UN Court Says Greece Wrong To Block Macedonia To NATO


Greece was in the wrong when it blocked Macedonia’s ‎admission to NATO because of a dispute over the former ‎Yugoslav republic’s name, the UN’s highest court ruled Monday.‎

The 2008 action violated a provisional agreement reached in ‎‎1995 to end the long-running row, the International Court of ‎Justice (ICJ) ruled, saying Athens had “breached its obligation.”‎ Macedonia lodged a complaint before the ICJ shortly after ‎NATO was forced to turn it down for membership because of ‎Greece’s objection.‎ In 2009, Greece prevented the EU from starting accession talks ‎with Skopje, an official candidate since 2005, despite ‎recommendations from the European Commission.‎

Greece alleges that use of the name Macedonia suggests a ‎territorial claim to the northern Greek province of the same ‎name, while Skopje maintains that changing the name would be ‎a denial of its own national identity and language.‎ Macedonia was admitted to the United Nations in 1993 under ‎the provisional name of the “Former Yugoslav Republic of ‎Macedonia.”‎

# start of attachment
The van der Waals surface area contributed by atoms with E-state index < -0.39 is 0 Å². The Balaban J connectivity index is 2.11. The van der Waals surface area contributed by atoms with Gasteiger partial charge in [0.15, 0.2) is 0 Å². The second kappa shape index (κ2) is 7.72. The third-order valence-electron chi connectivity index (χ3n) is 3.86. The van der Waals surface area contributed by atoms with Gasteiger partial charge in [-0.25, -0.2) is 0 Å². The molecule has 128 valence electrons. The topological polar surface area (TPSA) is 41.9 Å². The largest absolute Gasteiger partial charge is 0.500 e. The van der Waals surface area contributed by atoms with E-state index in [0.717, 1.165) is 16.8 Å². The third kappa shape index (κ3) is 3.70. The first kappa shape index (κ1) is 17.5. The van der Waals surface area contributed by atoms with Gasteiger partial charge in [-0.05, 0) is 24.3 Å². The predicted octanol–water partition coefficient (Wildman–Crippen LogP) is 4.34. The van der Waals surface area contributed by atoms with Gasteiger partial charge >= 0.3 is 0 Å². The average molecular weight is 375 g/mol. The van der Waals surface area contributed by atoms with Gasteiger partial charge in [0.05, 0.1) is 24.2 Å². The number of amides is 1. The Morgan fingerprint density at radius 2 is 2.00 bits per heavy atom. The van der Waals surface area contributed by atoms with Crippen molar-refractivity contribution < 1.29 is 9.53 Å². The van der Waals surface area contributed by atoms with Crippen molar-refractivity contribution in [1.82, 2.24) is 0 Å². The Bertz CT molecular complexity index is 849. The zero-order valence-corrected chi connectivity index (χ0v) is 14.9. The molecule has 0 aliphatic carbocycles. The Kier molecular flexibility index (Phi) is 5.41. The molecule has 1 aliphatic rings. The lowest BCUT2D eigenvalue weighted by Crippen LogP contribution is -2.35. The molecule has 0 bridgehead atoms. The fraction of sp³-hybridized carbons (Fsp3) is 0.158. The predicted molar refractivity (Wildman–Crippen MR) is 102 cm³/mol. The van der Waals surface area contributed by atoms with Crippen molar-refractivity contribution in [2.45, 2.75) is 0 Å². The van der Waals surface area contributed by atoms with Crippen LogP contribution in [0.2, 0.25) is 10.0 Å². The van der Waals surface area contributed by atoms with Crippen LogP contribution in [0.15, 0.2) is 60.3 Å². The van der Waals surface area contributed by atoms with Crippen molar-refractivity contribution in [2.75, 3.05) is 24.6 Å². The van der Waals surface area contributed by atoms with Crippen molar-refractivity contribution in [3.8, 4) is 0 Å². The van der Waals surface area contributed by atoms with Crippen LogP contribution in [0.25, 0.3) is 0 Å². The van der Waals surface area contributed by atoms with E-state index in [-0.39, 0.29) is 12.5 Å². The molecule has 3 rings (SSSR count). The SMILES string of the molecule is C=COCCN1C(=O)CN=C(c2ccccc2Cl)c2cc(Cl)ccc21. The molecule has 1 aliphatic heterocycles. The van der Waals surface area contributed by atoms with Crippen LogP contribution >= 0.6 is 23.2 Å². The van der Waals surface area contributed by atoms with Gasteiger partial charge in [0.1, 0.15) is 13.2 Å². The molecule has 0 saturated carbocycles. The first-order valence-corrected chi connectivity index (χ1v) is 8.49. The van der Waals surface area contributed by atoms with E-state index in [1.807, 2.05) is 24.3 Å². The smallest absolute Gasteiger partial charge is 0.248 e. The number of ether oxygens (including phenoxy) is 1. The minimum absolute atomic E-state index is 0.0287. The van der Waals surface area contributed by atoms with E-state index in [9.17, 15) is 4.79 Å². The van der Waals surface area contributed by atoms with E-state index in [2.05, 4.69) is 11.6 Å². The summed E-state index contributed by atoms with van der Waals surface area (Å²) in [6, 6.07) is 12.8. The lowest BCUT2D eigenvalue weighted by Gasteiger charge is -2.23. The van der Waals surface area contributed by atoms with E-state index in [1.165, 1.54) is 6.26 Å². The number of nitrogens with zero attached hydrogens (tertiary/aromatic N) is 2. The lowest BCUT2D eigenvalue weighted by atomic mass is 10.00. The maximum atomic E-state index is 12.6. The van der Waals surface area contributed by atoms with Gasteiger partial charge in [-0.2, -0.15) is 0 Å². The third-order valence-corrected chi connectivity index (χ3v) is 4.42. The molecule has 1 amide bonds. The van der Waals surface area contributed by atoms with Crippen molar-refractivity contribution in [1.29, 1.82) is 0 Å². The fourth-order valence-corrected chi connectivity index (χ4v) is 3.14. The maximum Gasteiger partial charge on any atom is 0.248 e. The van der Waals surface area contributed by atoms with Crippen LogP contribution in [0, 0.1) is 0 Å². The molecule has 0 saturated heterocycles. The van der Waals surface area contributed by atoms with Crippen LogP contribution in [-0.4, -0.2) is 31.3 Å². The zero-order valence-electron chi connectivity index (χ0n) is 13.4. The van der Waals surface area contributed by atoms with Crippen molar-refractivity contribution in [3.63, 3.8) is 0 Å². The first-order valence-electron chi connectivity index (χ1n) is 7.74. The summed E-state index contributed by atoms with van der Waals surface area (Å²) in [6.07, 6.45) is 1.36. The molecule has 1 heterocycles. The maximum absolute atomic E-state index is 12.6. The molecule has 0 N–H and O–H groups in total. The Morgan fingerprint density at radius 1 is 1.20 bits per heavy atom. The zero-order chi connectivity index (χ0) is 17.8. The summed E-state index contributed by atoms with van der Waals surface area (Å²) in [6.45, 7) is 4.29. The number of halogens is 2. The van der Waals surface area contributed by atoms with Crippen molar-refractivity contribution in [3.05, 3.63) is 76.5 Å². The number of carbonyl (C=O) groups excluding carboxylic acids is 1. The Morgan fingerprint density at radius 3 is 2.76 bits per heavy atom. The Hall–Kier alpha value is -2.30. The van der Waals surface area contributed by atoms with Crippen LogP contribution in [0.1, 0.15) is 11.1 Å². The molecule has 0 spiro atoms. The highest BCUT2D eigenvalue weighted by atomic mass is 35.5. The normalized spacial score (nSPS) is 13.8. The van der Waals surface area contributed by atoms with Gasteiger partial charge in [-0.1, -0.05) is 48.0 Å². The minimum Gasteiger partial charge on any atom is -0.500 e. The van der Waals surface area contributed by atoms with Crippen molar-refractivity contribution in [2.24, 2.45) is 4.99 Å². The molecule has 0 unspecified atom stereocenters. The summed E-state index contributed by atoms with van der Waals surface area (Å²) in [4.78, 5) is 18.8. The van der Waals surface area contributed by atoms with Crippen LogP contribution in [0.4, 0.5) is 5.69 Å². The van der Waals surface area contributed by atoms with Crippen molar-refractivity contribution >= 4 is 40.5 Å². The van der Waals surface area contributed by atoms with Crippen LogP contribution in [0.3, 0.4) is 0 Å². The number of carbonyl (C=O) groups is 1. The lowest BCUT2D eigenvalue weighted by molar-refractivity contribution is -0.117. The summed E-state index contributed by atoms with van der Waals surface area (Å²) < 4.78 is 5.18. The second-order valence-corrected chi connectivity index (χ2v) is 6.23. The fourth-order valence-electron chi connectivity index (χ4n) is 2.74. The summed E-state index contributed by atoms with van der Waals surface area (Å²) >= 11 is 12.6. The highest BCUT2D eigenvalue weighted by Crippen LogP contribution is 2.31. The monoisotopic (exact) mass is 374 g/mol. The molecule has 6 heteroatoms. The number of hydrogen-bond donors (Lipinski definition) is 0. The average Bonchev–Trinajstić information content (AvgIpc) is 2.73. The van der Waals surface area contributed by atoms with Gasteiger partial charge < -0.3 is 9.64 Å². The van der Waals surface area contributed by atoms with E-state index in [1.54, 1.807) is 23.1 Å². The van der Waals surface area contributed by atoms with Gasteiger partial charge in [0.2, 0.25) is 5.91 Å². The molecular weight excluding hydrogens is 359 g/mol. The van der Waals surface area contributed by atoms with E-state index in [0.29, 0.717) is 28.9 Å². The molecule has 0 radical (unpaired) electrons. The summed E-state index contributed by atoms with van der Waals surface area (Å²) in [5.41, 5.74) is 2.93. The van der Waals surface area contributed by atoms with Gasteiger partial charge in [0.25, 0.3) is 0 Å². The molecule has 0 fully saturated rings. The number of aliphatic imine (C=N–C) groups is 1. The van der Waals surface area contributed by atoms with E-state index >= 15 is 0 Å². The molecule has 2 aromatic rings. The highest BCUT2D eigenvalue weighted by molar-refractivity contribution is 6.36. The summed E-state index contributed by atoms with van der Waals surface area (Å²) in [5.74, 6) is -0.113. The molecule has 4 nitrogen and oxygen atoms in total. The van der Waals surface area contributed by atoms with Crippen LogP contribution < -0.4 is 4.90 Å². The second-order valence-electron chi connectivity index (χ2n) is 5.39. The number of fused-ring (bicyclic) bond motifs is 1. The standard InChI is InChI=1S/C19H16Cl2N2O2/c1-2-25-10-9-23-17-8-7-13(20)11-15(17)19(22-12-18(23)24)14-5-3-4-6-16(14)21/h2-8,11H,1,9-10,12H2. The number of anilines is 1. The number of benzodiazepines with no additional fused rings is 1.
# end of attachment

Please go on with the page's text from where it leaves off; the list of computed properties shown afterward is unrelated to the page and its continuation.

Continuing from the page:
More than 120 countries, including Russia and the United ‎States, however, have recognised the Balkan country under the ‎name of “Republic of Macedonia.”‎

Skopje had asked the ICJ to order Greece to stop objecting to its ‎membership in “any other international, multilateral and regional ‎organisations and institutions.”‎

The court however ruled out making such an order, saying it did ‎not consider it necessary.‎ Macedonia struck a conciliatory tone as it hailed the ruling.

Athens said for its part that it was “reviewing” the ruling, but ‎insisted that it did not directly address the long-running ‎diplomatic wrangle with Skopje over Macedonia’s official name, ‎which Athens says it remains committed to resolving through ‎UN-supervised talks.‎ ‎”With full respect for the ICJ as the principal judicial organ of the ‎United Nations, Greece is reviewing the decision,” the ministry ‎said.‎ ‎”Greece will continue to pursue negotiations in good faith to ‎reach a mutually acceptable solution,” it said, AFP reported.


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